Time Dependency of Molecular Rates in Ancient DNA Data Sets, A Sampling Artifact?

Ancient DNA Centre, Department of Anthropology, McMaster University, 1280 Main Street West, Hamilton, Ontario, Canada.
Systematic Biology (Impact Factor: 14.39). 06/2009; 58(3):348-60. DOI: 10.1093/sysbio/syp028
Source: PubMed
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    • "Our results also support a gradual decay from high pedigree to low phylogenetic rate estimates through time. Intermediate rate estimates, such as those obtained from ancient DNA studies, have previously been attributed to various methodological biases (Debruyne & Poinar, 2009; Emerson & Hickerson, in press; Navascues & Emerson, 2009). However, our results do not indicate that rate estimates based on ancient DNA are anomalous. "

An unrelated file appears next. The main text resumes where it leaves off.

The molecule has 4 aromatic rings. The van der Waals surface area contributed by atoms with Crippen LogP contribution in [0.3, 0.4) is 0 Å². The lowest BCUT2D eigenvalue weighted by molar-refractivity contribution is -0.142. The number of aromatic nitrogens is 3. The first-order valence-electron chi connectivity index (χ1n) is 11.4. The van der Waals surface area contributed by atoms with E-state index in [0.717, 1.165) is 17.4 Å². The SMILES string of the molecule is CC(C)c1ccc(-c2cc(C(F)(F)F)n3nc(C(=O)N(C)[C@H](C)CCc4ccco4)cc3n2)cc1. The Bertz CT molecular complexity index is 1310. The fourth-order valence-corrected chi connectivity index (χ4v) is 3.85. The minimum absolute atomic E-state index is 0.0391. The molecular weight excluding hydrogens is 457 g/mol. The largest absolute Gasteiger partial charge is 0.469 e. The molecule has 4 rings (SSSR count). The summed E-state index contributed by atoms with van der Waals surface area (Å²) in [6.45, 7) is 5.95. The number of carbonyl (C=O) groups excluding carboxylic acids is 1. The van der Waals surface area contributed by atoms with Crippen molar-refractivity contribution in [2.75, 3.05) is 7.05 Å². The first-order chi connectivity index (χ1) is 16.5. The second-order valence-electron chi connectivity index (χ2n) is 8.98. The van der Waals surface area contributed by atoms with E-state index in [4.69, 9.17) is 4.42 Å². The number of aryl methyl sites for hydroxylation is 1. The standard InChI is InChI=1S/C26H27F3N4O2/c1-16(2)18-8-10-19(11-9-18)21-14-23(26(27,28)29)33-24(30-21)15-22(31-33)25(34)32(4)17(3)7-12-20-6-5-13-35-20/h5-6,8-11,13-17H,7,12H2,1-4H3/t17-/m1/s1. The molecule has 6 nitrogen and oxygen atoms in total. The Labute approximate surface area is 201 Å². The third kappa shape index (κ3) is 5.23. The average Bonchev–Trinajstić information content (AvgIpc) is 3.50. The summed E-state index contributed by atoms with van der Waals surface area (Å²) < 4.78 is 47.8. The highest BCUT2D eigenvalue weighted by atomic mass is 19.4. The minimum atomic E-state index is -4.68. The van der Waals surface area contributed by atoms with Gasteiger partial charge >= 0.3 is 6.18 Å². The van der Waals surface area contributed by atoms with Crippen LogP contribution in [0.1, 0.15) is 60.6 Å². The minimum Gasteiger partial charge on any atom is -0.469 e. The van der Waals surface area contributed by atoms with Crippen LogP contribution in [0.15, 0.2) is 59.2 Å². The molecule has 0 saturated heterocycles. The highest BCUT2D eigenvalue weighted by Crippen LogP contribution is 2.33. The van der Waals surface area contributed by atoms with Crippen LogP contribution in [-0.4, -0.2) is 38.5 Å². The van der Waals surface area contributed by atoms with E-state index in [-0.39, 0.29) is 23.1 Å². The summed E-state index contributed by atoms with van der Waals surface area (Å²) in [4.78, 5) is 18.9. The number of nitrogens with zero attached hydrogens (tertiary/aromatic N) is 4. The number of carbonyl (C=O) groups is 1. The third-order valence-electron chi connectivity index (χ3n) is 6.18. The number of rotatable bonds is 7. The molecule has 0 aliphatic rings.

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    ABSTRACT: Evolutionary timescales can be estimated from genetic data using the molecular clock, often calibrated by fossil or geological evidence. However, estimates of molecular rates in mitochondrial DNA appear to scale negatively with the age of the clock calibration. Although such a pattern has been observed in a limited range of data sets, it has not been studied on a large scale in metazoans. In addition, there is uncertainty over the temporal extent of the time-dependent pattern in rate estimates. Here we present a meta-analysis of 239 rate estimates from metazoans, representing a range of timescales and taxonomic groups. We found evidence of time-dependent rates in both coding and non-coding mitochondrial markers, in every group of animals that we studied. The negative relationship between the estimated rate and time persisted across a much wider range of calibration times than previously suggested. This indicates that, over long time frames, purifying selection gives way to muta-tional saturation as the main driver of time-dependent biases in rate estimates. The results of our study stress the importance of accounting for time-dependent biases in estimating mitochondrial rates regardless of the timescale over which they are inferred.